I've written previously about my unease with dairy products here. In a nut shell, I find it kinda gross and unnatural to consume the bodily secretions of another animal. We are the only animal to drink the milk of another. And further we're the only animal to drink milk (or own kind or otherwise) past infancy. But dang, melted cheese is awesome.
It's become rather de rigueur in the past decade to go gluten-free. While some people are deadly allergic to gluten most of us can stomach it. If you eat wheat bread, I do recommend the sprouted kind, like Ezekiel bread.[caption id="attachment_95514" align="aligncenter" width="625"] Stock image of bread skull and crossbones on white background[/caption]
More than just wheat the Paleo diet has convinced many to shun all grains. The argument is agriculture grains are a relatively new addition to the human diet (only 10,000 years old). They also contain phytic acid which block some vitamins and minerals and modern practises have diminished grains' nutritional value. However, they have long (10,000 years) been a staple with every culture's diet, supposedly with little ill-effect.
Like grains legumes (beans, lentils and peanuts) contain phytic acid and lectins which inhibit nutrient absorption. Legumes are also a FODMAP, meaning they contain unpleasant digestion issues in some people (gas, IBS). They are, however, a valuable plant protein source.
Technically also a legume, the goodness of soy is a decisive topic. Research is painfully inconsistent; some say it's good, others say that's it's down right bad. Some point to lower cancer rates in Asia (where soy has been part of the regular diet for much longer than in the western world) while other point to the increased cancer possibility due to soy's protoestogens. Some even say soy will cause men to grow boobs. What's undeniable is that soy is a major cash crop and valuable land (rainforests) are being cleared to grown it. Almost soy is also genetically modified. On the flip side, soy is good protein source for vegetarians and a cheap protein source of those who may not be able to afford regular access to meat.
Corn is one of the most widely produced, most heavily genetically modified (88%, by most estimates) and government subsidized cash crops on the planet. Even if you don't eat corn, you're likely getting a ton of it in your diet. Corn and it's variations are added to ketchup, sodas, sauces, candy, bread, soup, breakfast cereal and fed to livestock.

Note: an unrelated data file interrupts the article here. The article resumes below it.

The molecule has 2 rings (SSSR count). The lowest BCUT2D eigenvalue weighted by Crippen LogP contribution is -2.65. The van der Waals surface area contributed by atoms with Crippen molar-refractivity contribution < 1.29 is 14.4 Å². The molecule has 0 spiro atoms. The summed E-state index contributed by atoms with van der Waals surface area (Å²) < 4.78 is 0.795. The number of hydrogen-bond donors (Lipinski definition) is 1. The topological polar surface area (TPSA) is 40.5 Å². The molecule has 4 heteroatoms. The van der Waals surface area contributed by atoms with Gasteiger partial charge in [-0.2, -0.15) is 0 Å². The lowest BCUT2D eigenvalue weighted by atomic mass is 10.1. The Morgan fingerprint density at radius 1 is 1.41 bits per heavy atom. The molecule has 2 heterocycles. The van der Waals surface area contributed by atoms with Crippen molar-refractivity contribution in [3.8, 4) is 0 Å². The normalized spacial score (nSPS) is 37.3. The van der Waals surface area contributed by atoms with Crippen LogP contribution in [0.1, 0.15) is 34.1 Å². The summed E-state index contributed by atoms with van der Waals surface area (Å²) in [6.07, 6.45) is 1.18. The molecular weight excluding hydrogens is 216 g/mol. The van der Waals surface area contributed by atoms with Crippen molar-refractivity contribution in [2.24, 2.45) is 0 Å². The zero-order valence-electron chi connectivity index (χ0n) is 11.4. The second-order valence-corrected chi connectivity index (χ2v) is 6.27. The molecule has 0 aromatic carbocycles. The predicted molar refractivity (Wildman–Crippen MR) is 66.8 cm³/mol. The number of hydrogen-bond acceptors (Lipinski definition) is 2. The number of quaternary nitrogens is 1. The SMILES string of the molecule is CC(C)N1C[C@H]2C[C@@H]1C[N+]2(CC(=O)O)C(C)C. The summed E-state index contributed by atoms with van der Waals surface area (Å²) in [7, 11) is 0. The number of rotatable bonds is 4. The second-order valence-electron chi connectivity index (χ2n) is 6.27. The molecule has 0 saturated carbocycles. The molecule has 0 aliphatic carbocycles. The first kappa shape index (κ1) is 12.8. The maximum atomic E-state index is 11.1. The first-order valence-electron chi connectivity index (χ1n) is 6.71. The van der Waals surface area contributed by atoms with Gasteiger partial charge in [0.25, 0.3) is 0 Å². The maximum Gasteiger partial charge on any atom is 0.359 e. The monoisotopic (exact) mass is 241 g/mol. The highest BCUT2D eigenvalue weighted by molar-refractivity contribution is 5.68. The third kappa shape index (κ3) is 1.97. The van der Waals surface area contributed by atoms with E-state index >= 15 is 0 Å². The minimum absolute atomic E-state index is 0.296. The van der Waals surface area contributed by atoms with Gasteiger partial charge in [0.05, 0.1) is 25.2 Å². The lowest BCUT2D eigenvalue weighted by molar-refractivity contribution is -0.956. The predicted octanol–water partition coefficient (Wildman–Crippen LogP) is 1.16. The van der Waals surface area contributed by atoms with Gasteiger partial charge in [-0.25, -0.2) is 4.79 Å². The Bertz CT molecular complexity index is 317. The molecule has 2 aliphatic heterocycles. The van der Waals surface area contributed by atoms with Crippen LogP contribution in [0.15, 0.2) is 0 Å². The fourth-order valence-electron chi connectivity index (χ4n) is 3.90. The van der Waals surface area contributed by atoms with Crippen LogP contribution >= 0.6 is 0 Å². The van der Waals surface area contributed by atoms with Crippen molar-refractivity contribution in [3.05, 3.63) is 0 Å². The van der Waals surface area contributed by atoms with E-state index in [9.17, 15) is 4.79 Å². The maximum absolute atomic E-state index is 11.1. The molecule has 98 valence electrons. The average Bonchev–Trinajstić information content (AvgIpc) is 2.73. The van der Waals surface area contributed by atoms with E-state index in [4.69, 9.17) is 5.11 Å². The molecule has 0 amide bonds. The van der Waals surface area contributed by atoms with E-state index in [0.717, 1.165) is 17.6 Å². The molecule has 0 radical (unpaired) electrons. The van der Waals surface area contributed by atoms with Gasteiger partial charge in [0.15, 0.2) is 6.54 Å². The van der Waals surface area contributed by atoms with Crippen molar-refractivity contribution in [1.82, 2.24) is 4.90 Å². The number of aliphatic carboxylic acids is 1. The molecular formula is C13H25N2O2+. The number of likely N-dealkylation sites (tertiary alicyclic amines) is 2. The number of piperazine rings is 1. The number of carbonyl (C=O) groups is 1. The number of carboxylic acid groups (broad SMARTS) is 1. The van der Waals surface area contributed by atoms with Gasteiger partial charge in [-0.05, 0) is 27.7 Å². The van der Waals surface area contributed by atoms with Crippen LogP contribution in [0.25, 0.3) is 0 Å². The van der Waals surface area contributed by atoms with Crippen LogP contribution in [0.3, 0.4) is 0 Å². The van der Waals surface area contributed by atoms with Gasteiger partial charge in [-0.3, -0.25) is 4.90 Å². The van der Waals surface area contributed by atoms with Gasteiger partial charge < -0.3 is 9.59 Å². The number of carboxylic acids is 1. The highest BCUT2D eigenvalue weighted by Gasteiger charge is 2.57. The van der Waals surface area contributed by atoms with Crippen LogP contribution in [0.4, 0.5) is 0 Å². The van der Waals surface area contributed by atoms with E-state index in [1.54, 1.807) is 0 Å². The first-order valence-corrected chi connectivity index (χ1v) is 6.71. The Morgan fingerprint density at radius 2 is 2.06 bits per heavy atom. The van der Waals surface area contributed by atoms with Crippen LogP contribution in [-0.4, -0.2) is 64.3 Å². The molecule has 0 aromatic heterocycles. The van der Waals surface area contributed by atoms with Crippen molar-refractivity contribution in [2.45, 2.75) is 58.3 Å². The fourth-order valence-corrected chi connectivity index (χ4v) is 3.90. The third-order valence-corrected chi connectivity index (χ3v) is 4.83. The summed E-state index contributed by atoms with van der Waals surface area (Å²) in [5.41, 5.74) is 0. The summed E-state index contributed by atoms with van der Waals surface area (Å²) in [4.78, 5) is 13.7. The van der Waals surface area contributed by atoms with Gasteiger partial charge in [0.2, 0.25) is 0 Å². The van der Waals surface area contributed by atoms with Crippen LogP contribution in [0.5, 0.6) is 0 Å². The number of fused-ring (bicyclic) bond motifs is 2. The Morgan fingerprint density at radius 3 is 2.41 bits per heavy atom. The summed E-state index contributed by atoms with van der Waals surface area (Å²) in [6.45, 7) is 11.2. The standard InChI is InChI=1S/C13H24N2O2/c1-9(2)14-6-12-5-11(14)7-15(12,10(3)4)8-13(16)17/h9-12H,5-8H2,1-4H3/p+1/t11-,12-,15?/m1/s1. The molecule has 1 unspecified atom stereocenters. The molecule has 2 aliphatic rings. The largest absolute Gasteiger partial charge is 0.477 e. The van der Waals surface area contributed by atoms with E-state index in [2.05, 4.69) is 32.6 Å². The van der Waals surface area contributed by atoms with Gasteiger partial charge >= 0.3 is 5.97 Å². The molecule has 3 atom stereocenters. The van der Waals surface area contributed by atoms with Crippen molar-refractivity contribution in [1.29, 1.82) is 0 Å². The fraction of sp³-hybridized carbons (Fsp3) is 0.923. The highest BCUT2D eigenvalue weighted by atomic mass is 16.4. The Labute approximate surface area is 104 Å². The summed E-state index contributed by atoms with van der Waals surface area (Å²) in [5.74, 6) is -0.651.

In my own opinion, added sugar is the single worst food on the plant. Worse than merely empty calories, it's highly addictive, has many negative metabolic effects, it's cheap, legal, everywhere and we give it to kids. Yeah, a little sweetness is OK but the extent to which it is present in modern diets is not.
Excessive sodium damages the lining of the stomach, can raise blood pressure increasing the risk of stroke and heart disease. But it plays an important role and electrolyte balance and heightens the taste of virtually everything.
Artificial sweeteners, additives and preservatives
Basically, chemicals and non-food that we add to real food, thereby creating a kind of Frankenstein's monster. Again, hard to avoid completely but I make every effort to do so.
A long-time staple food of Peruvians and Bolivians the recent popularity of the seed (not grain) in the West saw prices rise too high for our South American friends. I love quinoa and don't know how to reconcile this.
Eating local supports local families and farms. The less distance the food has to travel the less environmental impact. But then us Northerners (Canadians and such) wouldn't see hardly any fruit most of the year.